Performance plays key role in big data related projects as they deals which huge amount of data. So when you are using Hive if you keep few things in mind then we can see dramatic change in the performance
- File formats
- Parallel execution
The concept of partitioning in Hive is very similar to what we have in RDBMS. A table can be partitioned by one or more keys. This will determine how the data will be stored in the table. For example, if a table has two columns, id, name and age; and is partitioned by age, all the rows having same age will be stored together.
So when we try to query based on age range, then hive will retrieve the data by going into particular folders instead of parsing through whole data.
Bucketing is more efficient for sampling,data will be segregated at file level. We need to specify a column on which bucketing has to be taken place(preferably columns without duplicates).Then hash function will be applied on the columns mod by no. of bucket no
CLUSTERED BY (column_name) INTO Bucket no;
Since hash is applying,data will be distributed evenly into multiple files.
Need to be careful if we are using BIG INT or string datatype columns.
Formulae to calculate bucket:
Total data size / HDFS block size.
Choosing an appropriate file format can have some significant benefits:
1. Faster read times
2. Faster write times
3. Splittable files (so you don’t need to read the whole file, just a part of it)
4. Schema evolution support (allowing you to change the fields in a dataset)
5. Advanced compression support (compress the columnar files with a compression codec without sacrificing these features) .
Some file formats are designed for general use (like MapReduce or Spark), others are designed for more specific use cases (like powering a database), and some are designed with specific data characteristics in mind. So there really is quite a lot of choice.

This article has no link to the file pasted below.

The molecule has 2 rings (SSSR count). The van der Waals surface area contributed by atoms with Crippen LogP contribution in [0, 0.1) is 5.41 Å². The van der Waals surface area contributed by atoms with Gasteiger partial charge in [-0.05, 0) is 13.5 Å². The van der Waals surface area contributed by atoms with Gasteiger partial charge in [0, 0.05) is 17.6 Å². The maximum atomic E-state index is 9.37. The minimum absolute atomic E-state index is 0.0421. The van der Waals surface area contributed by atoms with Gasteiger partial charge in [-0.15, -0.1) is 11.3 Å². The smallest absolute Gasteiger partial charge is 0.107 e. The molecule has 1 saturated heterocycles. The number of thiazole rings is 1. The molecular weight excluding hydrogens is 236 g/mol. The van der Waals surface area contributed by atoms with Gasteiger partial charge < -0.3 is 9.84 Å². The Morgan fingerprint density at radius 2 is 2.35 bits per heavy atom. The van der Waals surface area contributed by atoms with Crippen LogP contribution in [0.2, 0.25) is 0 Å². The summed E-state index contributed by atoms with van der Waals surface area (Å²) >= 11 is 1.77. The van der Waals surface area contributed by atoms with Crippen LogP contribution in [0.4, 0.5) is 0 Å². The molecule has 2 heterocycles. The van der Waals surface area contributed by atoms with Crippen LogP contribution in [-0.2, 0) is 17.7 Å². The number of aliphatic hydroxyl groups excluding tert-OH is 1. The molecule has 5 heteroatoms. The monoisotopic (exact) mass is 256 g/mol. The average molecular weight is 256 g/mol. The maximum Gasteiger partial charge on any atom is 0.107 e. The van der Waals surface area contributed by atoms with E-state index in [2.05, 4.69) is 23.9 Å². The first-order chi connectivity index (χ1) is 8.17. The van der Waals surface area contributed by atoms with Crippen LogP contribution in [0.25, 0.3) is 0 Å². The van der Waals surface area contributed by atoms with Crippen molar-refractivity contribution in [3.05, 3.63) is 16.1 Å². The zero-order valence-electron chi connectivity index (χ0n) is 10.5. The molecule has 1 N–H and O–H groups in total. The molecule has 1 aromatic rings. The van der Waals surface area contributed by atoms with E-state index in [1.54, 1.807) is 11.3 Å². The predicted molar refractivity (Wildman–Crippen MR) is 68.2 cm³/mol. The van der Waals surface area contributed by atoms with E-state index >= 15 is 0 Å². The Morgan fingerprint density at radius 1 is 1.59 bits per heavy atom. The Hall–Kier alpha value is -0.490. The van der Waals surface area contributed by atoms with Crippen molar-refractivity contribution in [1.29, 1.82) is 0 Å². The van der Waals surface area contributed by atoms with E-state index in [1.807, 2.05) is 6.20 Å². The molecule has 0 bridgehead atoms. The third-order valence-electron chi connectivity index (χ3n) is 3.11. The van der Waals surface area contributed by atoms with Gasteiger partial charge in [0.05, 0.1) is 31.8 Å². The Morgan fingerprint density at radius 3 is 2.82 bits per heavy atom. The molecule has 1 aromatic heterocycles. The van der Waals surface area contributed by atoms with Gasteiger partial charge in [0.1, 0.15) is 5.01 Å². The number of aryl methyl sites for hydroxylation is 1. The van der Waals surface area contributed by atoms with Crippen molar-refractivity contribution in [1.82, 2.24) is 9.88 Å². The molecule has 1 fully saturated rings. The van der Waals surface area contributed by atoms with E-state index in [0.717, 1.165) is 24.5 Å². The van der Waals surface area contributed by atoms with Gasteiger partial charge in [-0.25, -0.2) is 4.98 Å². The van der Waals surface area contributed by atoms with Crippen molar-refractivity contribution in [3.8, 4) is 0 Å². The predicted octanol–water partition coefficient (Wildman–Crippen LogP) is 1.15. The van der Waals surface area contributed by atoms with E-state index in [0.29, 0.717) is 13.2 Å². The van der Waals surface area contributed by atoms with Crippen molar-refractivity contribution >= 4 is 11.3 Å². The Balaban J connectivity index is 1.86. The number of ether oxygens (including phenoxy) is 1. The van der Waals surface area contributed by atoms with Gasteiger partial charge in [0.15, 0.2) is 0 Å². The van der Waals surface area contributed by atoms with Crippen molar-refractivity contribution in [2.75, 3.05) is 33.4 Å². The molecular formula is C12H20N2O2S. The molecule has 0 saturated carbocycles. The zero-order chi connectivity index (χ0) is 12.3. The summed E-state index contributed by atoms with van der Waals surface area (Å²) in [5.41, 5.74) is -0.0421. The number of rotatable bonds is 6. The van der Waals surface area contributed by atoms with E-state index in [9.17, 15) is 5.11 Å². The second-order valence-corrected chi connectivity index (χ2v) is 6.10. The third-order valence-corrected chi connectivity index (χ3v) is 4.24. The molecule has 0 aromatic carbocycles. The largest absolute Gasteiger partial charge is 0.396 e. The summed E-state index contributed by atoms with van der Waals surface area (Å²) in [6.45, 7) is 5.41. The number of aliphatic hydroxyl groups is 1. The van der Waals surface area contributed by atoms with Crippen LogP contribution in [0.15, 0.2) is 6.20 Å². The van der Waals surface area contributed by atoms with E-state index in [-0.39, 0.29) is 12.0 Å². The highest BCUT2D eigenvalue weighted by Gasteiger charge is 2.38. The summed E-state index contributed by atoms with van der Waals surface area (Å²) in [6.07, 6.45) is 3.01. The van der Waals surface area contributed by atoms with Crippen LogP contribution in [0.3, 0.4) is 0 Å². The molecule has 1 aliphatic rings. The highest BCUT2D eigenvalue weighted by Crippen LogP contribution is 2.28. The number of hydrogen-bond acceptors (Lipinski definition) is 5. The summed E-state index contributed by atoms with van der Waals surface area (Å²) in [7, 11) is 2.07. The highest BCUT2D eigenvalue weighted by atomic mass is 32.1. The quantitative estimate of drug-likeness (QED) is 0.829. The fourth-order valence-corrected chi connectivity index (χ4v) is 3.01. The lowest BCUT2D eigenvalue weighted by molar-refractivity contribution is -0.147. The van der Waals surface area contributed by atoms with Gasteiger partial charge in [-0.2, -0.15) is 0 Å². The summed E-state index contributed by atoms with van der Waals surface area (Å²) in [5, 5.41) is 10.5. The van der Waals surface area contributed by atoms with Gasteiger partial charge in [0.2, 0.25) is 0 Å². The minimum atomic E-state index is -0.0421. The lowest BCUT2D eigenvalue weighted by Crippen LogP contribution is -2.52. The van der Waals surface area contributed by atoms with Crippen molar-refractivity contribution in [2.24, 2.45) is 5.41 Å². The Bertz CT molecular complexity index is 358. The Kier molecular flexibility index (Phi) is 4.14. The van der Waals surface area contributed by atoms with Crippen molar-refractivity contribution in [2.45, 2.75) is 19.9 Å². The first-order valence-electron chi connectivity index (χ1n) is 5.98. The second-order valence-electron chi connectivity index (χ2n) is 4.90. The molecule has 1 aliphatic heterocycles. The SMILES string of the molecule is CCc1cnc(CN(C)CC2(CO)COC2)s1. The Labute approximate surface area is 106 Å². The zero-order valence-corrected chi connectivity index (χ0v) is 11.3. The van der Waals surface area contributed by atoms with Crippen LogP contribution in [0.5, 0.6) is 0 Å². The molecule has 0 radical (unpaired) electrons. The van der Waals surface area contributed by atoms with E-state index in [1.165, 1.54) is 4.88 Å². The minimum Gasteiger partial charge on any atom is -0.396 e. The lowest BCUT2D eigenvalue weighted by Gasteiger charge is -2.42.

Pointers regarding file formats
- Default, Json CSV formats are available
- Slow to read and write
- Can’t split compressed files (Leads to Huge maps)
- Need to read/decompress all fields.
Sequence files were originally designed for MapReduce, so the integration is smooth. They encode a key and a value for each record and nothing more. Records are stored in a binary format that is smaller than a text-based format would be. Like text files, the format does not encode the structure of the keys and values, so if you make schema migrations they must be additive. Typically if you need to store complex data in a sequence file you do so in the value part while encoding the id in the key. The problem with this is that if you add or change fields in your Writable class it will not be backwards compatible with the data stored in the sequence file. One benefit of sequence files is that they support block-level compression, so you can compress the contents of the file while also maintaining the ability to split the file into segments for multiple map tasks.
- Traditional map reduce binary file format
- Stores Keys and Values as a class
- Not good for Hive ,Which has sql types
- Hive always stores entire line as a value
- Default block size is 1 MB
- Need to read and Decompress all the fields
- Support Split
- Serialization and deserialization framework
- Support block chain compression
- Supports schema evaluation
- Support multiple languages(python,R etc.)
Parquet file format is also a columnar format. Instead of just storing rows of data adjacent to one another you also store column values adjacent to each other. So datasets are partitioned both horizontally and vertically. This is particularly useful if your data processing framework just needs access to a subset of data that is stored on disk as it can access all values of a single column very quickly without reading whole records. Just like ORC file, it’s great for compression with great query performance especially efficient when querying data from specific columns.